Agriculture Policy

How to Save Vidarbha and Marathwada Farmers from Debt Traps and Self-Engineered Deaths?

A cattle camp in Beed. Photo by Vivian Fernandes.

Dairying , bamboo cultivation and extension of irrigation could make farmers resilient to income shocks, reports Vivian Fernandes, after a visit to Agrovision, minister Nitin Gadkari’s agricultural fair in Nagpur.

How can the cotton and soybean farmers of Vidarbha and Marathwada supplement their incomes so they can get out of the trap of debt and self-engineered death? That was the theme of union minister Nitin Gadkari’s ninth edition, four-day agricultural exhibition at Nagpur, called Agrovision, to which I was invited.

Union Minister Nitin Gadkari. Photo by Vivian Fernandes.

Union Minister Nitin Gadkari. Photo by Vivian Fernandes.

A promising beginning has been made. In October last year, the National Dairy Development Board commenced operations.  It now has a footprint in five of 11 districts of Vidarbha and two of Marathwada’s eight districts. Milk collection averages 1.25 lakh litres per day which is processed at a refurbished dairy in Nagpur, given by the state government. The target is to get three lakh litres per day in three years, from 60,000 farmers up from 16,000 now.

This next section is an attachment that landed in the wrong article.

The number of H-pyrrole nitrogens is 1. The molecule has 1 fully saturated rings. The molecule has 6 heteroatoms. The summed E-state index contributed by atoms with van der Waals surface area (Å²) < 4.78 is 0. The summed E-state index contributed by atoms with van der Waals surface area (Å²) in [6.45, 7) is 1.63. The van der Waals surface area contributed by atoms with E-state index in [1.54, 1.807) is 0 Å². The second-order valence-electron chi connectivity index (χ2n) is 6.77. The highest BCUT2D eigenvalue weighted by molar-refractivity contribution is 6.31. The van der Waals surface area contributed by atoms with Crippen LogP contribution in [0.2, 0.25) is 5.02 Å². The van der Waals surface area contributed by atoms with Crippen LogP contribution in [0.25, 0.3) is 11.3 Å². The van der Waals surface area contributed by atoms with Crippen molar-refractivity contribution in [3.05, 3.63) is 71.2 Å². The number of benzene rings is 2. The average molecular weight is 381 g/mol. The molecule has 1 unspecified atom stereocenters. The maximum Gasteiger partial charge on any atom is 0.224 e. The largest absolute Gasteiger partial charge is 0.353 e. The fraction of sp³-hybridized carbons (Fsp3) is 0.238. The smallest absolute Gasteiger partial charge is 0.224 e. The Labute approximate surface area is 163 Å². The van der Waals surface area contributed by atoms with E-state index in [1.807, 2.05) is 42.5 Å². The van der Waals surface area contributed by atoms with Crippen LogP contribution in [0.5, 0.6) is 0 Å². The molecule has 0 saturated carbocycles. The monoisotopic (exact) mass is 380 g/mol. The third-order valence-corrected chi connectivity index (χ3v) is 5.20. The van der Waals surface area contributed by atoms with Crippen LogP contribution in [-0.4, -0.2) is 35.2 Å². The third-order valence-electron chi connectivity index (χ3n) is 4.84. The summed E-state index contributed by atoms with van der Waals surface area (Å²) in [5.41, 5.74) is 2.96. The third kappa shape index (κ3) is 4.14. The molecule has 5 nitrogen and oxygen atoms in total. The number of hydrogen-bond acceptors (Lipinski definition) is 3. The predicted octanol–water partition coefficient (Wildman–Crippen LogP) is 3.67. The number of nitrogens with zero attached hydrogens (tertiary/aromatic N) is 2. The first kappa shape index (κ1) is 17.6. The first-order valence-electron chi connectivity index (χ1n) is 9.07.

That quantity will not be absorbed by consumers in the regions’ main cities. It will have to be sold in Mumbai for which a dairy is being set up in Thane.

Farmers were initially sceptical, says Anil Hatekar, NDDB’s western region head. They had been duped by private dairies and were wary. But transparent procurement, where the quantity, fat content and solid non-fat content are measured before the seller, has built trust. Money is credited to the sellers’ bank accounts on the 11th day. So far they have earned Rs 68 cr. This is a steady source of income which takes care of their daily needs.

In 40 of 970 villages where NDDB currently procures milk, farmers are taught ration balancing and silage production. With the help of an Android-based app, farmers can know whether they are giving their animals the right diet, overdosing them with some nutrients and under-providing others. For this they have to tag their animals and feed data regarding weight, lactation stage and current milk yield. Hatekar claims this has reduced the cost by Rs 30 per day per animal. The state will also have to do its bit by vaccinating the cattle and reducing their susceptibility to disease.

In these 40 villages, the animals are being artificially impregnated to produce crosses with the genes of superior indigenous breeds like Gir, Sahiwal and Rathi. Most of the animals are buffaloes, except in Osamanabad where cows dominate. At the event Gadkari urged Chief Minister Devendra Fadnavis to allocate 1,000 acres of land to Patanjali’s Ramdev to breed 10,000 heads of Sahiwal and Gir cattle.